From the Middle Ages to the first vows
In the 12th century, Lugdunum becomes Lyon and realizes that the cult to the Virgin Mary takes a big importance in the Christian devotion.
To a sanctuary dedicated to Mary
In 1168, Olivier de Chavannes, Dean of the cathedral chapter, oversaw building of the first chapel dedicated to the Virgin Mary, built on the hill of Fourvière. A second chapel was dedicated to Thomas Becket, archbishop of Canterbury, an English martyr who stayed in France during his exile.
In 1562, the chapels were destroyed because the city was captured by the Protestant armies of the Baron des Adrets. Apart from two capitals there is nothing left of the medieval sanctuary.
The entire edifice was constructed again at the end of the 16th century. At this time Lyon had entered its second Golden Age, ushering economic prosperity. The chapels were of the utmost importance in Lyon’s religious life and soon extension works were necessary.
In 1623: Fourvière is so popular that more than 25 masses are celebrated every day.
The origin of the basilica: the 3 vows of Fourvière
1638: Vow of the general charity
When a serious scurvy epidemic affected the city’s children, nothing could stop the disease. The hospital administrators decided to walk in a procession to Fourvière. The disease decreased, disappeared, and never came back to Lyon again.
1643: The Aldermen’s vow
In 1643 when Black Death, also known as the Great Plague, raged in Europe, Lyon was threatened by this curse. The notables decided to place the city under the protection of Mary. So, on the 8th September 1643, day of the nativity of the Virgin Mary, the Provost of the Merchants (equivalent of our mayor) and his four Aldermen (deputy mayors) followed by a crowd of inhabitants of Lyon walk in procession to the hill of Fourvière.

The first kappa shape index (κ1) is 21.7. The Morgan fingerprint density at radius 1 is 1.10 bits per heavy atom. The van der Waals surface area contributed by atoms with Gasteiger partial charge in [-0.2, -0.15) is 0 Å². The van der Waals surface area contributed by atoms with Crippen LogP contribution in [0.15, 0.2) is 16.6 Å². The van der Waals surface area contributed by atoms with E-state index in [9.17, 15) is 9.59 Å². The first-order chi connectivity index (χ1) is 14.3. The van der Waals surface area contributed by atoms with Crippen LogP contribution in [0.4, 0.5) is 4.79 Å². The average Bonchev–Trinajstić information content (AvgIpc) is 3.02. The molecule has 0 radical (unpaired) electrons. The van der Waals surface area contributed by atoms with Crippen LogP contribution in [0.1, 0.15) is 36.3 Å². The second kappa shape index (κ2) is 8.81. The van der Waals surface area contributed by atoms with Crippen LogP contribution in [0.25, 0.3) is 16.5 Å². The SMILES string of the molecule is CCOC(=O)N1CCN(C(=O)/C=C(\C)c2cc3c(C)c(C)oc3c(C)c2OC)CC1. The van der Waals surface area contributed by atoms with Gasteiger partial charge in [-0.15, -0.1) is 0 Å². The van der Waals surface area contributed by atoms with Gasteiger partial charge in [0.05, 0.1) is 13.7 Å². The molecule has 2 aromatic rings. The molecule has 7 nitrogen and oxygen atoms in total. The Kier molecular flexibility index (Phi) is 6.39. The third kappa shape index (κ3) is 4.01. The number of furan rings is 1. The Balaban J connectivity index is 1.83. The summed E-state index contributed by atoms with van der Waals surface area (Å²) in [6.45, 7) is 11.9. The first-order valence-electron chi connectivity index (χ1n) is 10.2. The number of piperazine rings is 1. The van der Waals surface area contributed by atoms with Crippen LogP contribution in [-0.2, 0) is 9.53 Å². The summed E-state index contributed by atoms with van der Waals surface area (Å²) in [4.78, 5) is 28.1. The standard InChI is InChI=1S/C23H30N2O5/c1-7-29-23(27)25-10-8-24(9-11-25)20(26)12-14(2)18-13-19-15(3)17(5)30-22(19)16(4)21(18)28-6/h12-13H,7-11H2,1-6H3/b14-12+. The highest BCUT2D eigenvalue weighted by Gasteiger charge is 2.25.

In the Chapel of the Virgin they made the vow to go up every 8th September to listen to the mass and to offer the archbishop seven pounds of wax and candles and a gold crown if their wishes were fulfilled.
The city was spared so the tradition is carried on even today, displaying affection from the people of Lyon to the Virgin Mary who protects their city.
- The Aldermen’s vow: a stained-glass window depicting The Aldermen’s vow, made by Lucien Bégule in 1882 is visible in the Chapel of the Virgin.
1832: The cholera epidemic
Cholera affected the areas around Lyon and threatened the city: the archbishop recommended public prayers. Once again Lyon was spared from a curse and the people of Lyon thanked the Virgin Mary by asking the painter Victor Orsel to make a huge painting. Today it can be seen in the back of the basilica. It is an allegory of the defeat of this epidemic. It was begun in 1833 by the Lyonese painter Victor Orsel and finished by his student after his death. It is 6.75 meters high and 5 meters wide.
Thomas Becket or Saint Thomas of Canterbury
Appointed archbishop of Canterbury from 1162 to 1170, he was opposed to the politics of King Heny II about the rights and privileges of Church. He was assassinated in England’s Canterbury Cathedral, now a site of pilgrimage. Thomas Becket was canonized in 1173, and the chapel of St.
Thomas was built at Fourviere.
A French painter born in Oullins near Lyon. He entered the French National college of Art and architecture in Lyon. In 1822, he travelled to Rome where he studied the Nazarene Movement at Villa Medici. This movement revived honesty and spirituality in Christian art. Victor Orsel painted the ex-voto (The Thanksgiving), “Lyon Spared from the Cholera”, a painting still to be seen in the basilica.